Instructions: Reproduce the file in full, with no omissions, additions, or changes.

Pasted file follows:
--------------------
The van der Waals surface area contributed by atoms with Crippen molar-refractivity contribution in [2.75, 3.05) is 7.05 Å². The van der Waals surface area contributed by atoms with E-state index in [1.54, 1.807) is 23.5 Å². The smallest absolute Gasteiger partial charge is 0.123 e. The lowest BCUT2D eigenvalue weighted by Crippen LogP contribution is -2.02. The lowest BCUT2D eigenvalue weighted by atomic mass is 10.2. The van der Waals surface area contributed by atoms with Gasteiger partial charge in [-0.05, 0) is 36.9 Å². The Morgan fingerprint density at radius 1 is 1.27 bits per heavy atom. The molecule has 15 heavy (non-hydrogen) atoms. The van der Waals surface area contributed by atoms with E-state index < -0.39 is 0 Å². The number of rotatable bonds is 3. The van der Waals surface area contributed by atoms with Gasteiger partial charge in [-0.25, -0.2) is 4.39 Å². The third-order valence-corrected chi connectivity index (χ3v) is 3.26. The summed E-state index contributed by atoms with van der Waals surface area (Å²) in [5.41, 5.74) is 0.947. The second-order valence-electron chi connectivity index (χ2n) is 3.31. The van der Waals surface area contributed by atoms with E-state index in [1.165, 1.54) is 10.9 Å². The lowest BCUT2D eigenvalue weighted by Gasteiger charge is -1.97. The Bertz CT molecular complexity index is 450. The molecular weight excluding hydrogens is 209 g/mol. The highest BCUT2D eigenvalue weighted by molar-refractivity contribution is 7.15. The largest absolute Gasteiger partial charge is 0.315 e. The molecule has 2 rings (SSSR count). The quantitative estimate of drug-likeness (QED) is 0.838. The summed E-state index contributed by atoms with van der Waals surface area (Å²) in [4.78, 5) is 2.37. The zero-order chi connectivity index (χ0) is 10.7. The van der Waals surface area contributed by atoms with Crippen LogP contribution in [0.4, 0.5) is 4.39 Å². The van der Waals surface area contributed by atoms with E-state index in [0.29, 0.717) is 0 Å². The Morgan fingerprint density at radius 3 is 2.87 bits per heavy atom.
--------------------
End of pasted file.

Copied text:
The van der Waals surface area contributed by atoms with Crippen molar-refractivity contribution in [2.75, 3.05) is 7.05 Å². The van der Waals surface area contributed by atoms with E-state index in [1.54, 1.807) is 23.5 Å². The smallest absolute Gasteiger partial charge is 0.123 e. The lowest BCUT2D eigenvalue weighted by Crippen LogP contribution is -2.02. The lowest BCUT2D eigenvalue weighted by atomic mass is 10.2. The van der Waals surface area contributed by atoms with Gasteiger partial charge in [-0.05, 0) is 36.9 Å². The Morgan fingerprint density at radius 1 is 1.27 bits per heavy atom. The molecule has 15 heavy (non-hydrogen) atoms. The van der Waals surface area contributed by atoms with E-state index < -0.39 is 0 Å². The number of rotatable bonds is 3. The van der Waals surface area contributed by atoms with Gasteiger partial charge in [-0.25, -0.2) is 4.39 Å². The third-order valence-corrected chi connectivity index (χ3v) is 3.26. The summed E-state index contributed by atoms with van der Waals surface area (Å²) in [5.41, 5.74) is 0.947. The second-order valence-electron chi connectivity index (χ2n) is 3.31. The van der Waals surface area contributed by atoms with E-state index in [1.165, 1.54) is 10.9 Å². The lowest BCUT2D eigenvalue weighted by Gasteiger charge is -1.97. The Bertz CT molecular complexity index is 450. The molecular weight excluding hydrogens is 209 g/mol. The highest BCUT2D eigenvalue weighted by molar-refractivity contribution is 7.15. The largest absolute Gasteiger partial charge is 0.315 e. The molecule has 2 rings (SSSR count). The quantitative estimate of drug-likeness (QED) is 0.838. The summed E-state index contributed by atoms with van der Waals surface area (Å²) in [4.78, 5) is 2.37. The zero-order chi connectivity index (χ0) is 10.7. The van der Waals surface area contributed by atoms with Crippen LogP contribution in [0.4, 0.5) is 4.39 Å². The van der Waals surface area contributed by atoms with E-state index in [0.29, 0.717) is 0 Å². The Morgan fingerprint density at radius 3 is 2.87 bits per heavy atom.